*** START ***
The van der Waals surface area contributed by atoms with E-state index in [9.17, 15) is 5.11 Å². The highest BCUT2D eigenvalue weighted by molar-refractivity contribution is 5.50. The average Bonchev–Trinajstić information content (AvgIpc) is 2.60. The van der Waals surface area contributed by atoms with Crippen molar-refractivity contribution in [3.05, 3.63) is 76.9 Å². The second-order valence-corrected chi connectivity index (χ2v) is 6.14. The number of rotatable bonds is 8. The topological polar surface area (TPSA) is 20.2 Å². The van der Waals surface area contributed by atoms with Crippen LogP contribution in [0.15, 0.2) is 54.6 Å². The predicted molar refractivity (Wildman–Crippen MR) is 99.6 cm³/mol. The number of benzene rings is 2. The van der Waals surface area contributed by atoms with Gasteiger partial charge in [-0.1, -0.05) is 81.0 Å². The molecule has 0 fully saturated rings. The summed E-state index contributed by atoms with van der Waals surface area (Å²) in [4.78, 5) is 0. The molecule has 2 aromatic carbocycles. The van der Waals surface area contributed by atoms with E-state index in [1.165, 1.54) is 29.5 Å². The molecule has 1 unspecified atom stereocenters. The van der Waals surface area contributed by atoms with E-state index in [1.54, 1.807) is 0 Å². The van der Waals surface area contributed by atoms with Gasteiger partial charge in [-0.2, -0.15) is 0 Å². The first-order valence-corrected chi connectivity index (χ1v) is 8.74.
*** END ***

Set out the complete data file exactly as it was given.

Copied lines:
The van der Waals surface area contributed by atoms with E-state index in [9.17, 15) is 5.11 Å². The highest BCUT2D eigenvalue weighted by molar-refractivity contribution is 5.50. The average Bonchev–Trinajstić information content (AvgIpc) is 2.60. The van der Waals surface area contributed by atoms with Crippen molar-refractivity contribution in [3.05, 3.63) is 76.9 Å². The second-order valence-corrected chi connectivity index (χ2v) is 6.14. The number of rotatable bonds is 8. The topological polar surface area (TPSA) is 20.2 Å². The van der Waals surface area contributed by atoms with Crippen LogP contribution in [0.15, 0.2) is 54.6 Å². The predicted molar refractivity (Wildman–Crippen MR) is 99.6 cm³/mol. The number of benzene rings is 2. The van der Waals surface area contributed by atoms with Gasteiger partial charge in [-0.1, -0.05) is 81.0 Å². The molecule has 0 fully saturated rings. The summed E-state index contributed by atoms with van der Waals surface area (Å²) in [4.78, 5) is 0. The molecule has 2 aromatic carbocycles. The van der Waals surface area contributed by atoms with E-state index in [1.165, 1.54) is 29.5 Å². The molecule has 1 unspecified atom stereocenters. The van der Waals surface area contributed by atoms with E-state index in [1.54, 1.807) is 0 Å². The van der Waals surface area contributed by atoms with Gasteiger partial charge in [-0.2, -0.15) is 0 Å². The first-order valence-corrected chi connectivity index (χ1v) is 8.74.